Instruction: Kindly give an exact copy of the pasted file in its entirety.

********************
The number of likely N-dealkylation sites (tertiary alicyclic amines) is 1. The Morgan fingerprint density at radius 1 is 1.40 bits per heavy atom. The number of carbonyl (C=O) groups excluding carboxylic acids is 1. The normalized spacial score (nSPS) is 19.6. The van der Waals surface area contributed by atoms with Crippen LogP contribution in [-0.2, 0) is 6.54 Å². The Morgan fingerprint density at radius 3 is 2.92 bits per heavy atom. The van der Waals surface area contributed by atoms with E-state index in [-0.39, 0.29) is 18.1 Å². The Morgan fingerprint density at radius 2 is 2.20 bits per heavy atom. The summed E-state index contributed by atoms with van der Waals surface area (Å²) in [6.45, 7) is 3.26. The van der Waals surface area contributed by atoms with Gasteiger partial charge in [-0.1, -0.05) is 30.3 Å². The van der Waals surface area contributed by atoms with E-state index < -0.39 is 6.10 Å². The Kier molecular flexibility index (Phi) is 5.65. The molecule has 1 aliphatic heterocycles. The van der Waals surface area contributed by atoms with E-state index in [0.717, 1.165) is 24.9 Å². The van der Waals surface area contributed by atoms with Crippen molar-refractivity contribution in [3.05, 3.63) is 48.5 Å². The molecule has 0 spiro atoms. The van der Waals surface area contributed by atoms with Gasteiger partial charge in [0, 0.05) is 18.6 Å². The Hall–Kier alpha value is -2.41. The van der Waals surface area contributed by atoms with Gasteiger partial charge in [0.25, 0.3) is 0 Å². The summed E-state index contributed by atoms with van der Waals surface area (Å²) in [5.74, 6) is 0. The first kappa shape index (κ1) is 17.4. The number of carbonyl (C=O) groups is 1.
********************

The number of likely N-dealkylation sites (tertiary alicyclic amines) is 1. The Morgan fingerprint density at radius 1 is 1.40 bits per heavy atom. The number of carbonyl (C=O) groups excluding carboxylic acids is 1. The normalized spacial score (nSPS) is 19.6. The van der Waals surface area contributed by atoms with Crippen LogP contribution in [-0.2, 0) is 6.54 Å². The Morgan fingerprint density at radius 3 is 2.92 bits per heavy atom. The van der Waals surface area contributed by atoms with E-state index in [-0.39, 0.29) is 18.1 Å². The Morgan fingerprint density at radius 2 is 2.20 bits per heavy atom. The summed E-state index contributed by atoms with van der Waals surface area (Å²) in [6.45, 7) is 3.26. The van der Waals surface area contributed by atoms with Gasteiger partial charge in [-0.1, -0.05) is 30.3 Å². The van der Waals surface area contributed by atoms with E-state index < -0.39 is 6.10 Å². The Kier molecular flexibility index (Phi) is 5.65. The molecule has 1 aliphatic heterocycles. The van der Waals surface area contributed by atoms with E-state index in [0.717, 1.165) is 24.9 Å². The van der Waals surface area contributed by atoms with Crippen molar-refractivity contribution in [3.05, 3.63) is 48.5 Å². The molecule has 0 spiro atoms. The van der Waals surface area contributed by atoms with Gasteiger partial charge in [0, 0.05) is 18.6 Å². The Hall–Kier alpha value is -2.41. The van der Waals surface area contributed by atoms with Gasteiger partial charge in [0.25, 0.3) is 0 Å². The summed E-state index contributed by atoms with van der Waals surface area (Å²) in [5.74, 6) is 0. The first kappa shape index (κ1) is 17.4. The number of carbonyl (C=O) groups is 1.